That's all folks!
Clarett vs. NFL
Litke: Potential Fallout in Clarett Suit
By JIM LITKE
.c The Associated Press
If the potential fallout from Maurice Clarett's lawsuit against the NFL wasn't so worrisome, it might be good for a laugh.
How's this for audacious? Because Clarett couldn't stop himself from taking free stuff and lying to investigators, thus breaking one set of eligibility rules while playing for Ohio State, he asked a judge Tuesday to bend another set of eligibility rules so he can play in the NFL.
But by the time family adviser and former football great Jim Brown finished describing Clarett's act of selflessness, it ranked alongside Mahatma Gandhi's hunger strikes.
``He wants to point out what's wrong with the system,'' Brown said.
``I think that's a big statement today,'' he added. ``Most people just want to take the money and shut up.''
Brown is a category unto himself. He takes money and still won't shut up. Though Clarett has said precious little about anything in public recently, that didn't stop his family adviser from insisting that creating opportunities for other youngsters played a big part in Clarett's decision.
``He understands he can be a pioneer,'' Brown said. ``He wants to help other players.''
Yet when asked in the same ESPN.com interview how many other athletes might be helped, Brown replied a precious few. ``Only the (elite) players will benefit from it.''
Ask somebody who watches the NBA or college basketball how that little experiment is going. Then duck.
Nearly all the kids jumping directly to the pros from high school or bailing out on college after a season or two enter the league long on attitude and short on fundamentals. It's watered down the final product - both college and pro - to where some nights it's painful to watch. More than three decades later, Spencer Haywood, who successfully challenged the NBA's early entry rules, still wonders whether he created a monster.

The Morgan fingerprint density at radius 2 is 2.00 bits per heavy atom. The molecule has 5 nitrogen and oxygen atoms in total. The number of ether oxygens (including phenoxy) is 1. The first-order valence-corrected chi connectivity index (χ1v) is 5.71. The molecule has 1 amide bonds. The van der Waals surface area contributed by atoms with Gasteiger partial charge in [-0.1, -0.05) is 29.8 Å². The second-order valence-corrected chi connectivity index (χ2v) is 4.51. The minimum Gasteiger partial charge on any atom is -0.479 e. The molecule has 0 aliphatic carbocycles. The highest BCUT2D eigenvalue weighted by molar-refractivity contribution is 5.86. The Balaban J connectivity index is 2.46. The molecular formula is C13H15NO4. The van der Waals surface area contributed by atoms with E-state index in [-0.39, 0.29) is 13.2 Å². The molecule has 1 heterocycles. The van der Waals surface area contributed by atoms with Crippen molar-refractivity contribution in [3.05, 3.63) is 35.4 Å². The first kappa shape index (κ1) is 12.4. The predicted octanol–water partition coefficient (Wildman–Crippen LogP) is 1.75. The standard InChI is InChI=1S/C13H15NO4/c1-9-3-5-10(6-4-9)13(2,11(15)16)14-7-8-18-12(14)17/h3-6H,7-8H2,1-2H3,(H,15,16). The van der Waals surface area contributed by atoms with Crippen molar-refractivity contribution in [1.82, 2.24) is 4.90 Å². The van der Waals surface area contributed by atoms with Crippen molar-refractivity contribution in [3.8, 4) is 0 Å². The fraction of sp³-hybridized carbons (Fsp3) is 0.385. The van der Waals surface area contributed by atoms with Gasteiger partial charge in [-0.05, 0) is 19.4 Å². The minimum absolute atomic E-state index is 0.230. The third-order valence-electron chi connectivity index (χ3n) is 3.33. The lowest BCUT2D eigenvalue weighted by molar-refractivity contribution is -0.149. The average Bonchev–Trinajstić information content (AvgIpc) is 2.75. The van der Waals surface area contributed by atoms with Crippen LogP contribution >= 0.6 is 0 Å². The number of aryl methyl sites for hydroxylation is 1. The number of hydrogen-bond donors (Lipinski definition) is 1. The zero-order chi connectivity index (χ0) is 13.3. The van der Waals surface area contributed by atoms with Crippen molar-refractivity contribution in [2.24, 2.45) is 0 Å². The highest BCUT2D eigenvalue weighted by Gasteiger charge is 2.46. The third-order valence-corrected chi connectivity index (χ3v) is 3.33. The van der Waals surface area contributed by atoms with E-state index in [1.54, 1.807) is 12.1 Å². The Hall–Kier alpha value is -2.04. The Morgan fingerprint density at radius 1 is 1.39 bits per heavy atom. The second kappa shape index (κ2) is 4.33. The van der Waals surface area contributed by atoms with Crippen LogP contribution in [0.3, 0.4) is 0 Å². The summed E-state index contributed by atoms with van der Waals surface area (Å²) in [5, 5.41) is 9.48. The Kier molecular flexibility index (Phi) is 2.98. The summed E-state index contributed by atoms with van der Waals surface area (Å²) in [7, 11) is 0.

``Right now the American athlete is dunking and dribbling himself right out of the league. I don't even want to imagine,'' he said recently, ``what would happen with football.''
Soon, he might not have to imagine.
To play in the NFL, you must be three years out of high school.
NFL spokesman Greg Aiello said no single case prompted commissioner Paul Tagliabue to arrive at that formulation - no exceptions allowed - only that Tagliabue did sometime around 1990 to take any guesswork out of the process. NFL players association chief Gene Upshaw, unlike his NBA counterpart, Billy Hunter, had no problem going along.
However, because Tagliabue and Upshaw made their agreement on the side instead of writing it into the collective bargaining agreement, Clarett's attorneys found the opening they needed. In the lawsuit, they contend the minimum-age provision is not covered by the antitrust laws that exempt all of the other working conditions agreed to between the league and the union and spelled out in the CBA.
Tagliabue's mostly old-school owners have told him they're willing to eat hefty legal bills to defend the age limit. They argue it's unfair to throw kids in against men in a sport so much more bruising than any of the others.
In truth, though, their objections might be no more principled than Clarett's. Even though Clarett may not turn out to be a particularly good example - he's on the smallish side, with questions about his durability and judgment - there are more than a few others out there who are physically, mentally and emotionally prepared to begin mixing it up with their elders.
Even more rare is the owner who, given the chance, would pass up such a kid in the draft. And who in their right mind would tell a kid to walk away from the kind of money the NFL hands out?
So it could just be that a shrewd commissioner and his owners don't want to lose a minor league system - college football - that delivers players who are not just finished products, but in many cases, already proven box-office attractions.
No matter how you view it, this is a tough call.
``Arbitrary? Sure it is,'' agent Ralph Cindrich said of the NFL's age limit.